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Flyselskaber, der kører flere fly, når de reducerer kapaciteten

28c_16
28c_16
Skrevet af editor

As the global recession reduces air travel, the world’s airlines have idled more than 11 percent of their fleets and it’s likely to get worse, an aviation consulting firm said Tuesday.

As the global recession reduces air travel, the world’s airlines have idled more than 11 percent of their fleets and it’s likely to get worse, an aviation consulting firm said Tuesday.

London-based consultant Ascend said airlines last year parked 1,167 planes, the highest number since 2001, which was marked by recession and terror attacks on jetliners.

Airlines have now grounded nearly 2,300 aircraft of their 20,293 planes, and the percentage of idled aircraft could soon match the 13 percent reached at the end of 2001, the consultants said.

“At least 400 more aircraft are scheduled to be cut during 2009, with groundings being announced almost daily,” said Chris Seymour, Ascend’s head of market analysis. “This is having a negative effect on aircraft values and lease rates, and creating real challenges for the aircraft financing community.”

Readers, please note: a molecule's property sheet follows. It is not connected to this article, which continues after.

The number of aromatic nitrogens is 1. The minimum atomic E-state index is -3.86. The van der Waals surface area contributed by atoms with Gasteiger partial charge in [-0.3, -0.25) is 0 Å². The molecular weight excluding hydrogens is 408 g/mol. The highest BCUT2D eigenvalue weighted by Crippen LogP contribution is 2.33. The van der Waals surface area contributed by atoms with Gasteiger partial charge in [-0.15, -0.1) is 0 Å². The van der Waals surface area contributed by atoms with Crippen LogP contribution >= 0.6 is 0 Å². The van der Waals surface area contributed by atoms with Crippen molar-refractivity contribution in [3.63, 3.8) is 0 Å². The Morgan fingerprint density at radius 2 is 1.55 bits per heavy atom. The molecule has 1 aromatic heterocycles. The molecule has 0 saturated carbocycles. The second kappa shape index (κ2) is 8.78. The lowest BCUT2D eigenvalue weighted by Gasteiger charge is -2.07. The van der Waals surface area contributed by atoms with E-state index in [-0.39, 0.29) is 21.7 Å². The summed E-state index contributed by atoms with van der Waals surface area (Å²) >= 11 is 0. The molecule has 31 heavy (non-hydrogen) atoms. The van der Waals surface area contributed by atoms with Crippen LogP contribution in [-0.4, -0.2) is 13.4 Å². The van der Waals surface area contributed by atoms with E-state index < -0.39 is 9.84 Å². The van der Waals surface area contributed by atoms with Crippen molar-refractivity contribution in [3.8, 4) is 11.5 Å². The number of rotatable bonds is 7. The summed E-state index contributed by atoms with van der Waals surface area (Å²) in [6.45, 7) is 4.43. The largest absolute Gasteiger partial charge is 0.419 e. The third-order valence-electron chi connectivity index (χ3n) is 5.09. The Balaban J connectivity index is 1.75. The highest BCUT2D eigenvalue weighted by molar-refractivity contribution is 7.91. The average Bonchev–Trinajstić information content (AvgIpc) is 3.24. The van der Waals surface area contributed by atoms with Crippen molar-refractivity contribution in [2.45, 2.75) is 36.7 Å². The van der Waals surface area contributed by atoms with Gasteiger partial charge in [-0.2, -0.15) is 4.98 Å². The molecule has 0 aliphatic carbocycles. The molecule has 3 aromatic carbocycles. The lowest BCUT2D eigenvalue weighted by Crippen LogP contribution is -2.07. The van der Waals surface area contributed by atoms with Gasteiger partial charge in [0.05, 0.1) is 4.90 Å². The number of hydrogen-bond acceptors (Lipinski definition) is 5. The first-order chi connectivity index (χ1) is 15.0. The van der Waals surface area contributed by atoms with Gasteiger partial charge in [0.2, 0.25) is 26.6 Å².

Airlines are still taking delivery of new planes, however. Seymour said carriers were likely to add about 1,000 new aircraft this year — if they can arrange financing. As a result, he said, they are parking older planes to limit capacity.

North American carriers have announced reductions of nearly 800 aircraft since mid-2008. European airlines have idled more than 450, and Asian and Pacific carriers have grounded at least 230, according to Ascend.

In the Middle East, however, Emirates airline announced it plans to boost capacity 14 percent this year.

Ascend said one beneficiary of the airlines’ cutbacks is the aircraft-storage business, mostly based in the deserts of Arizona and California.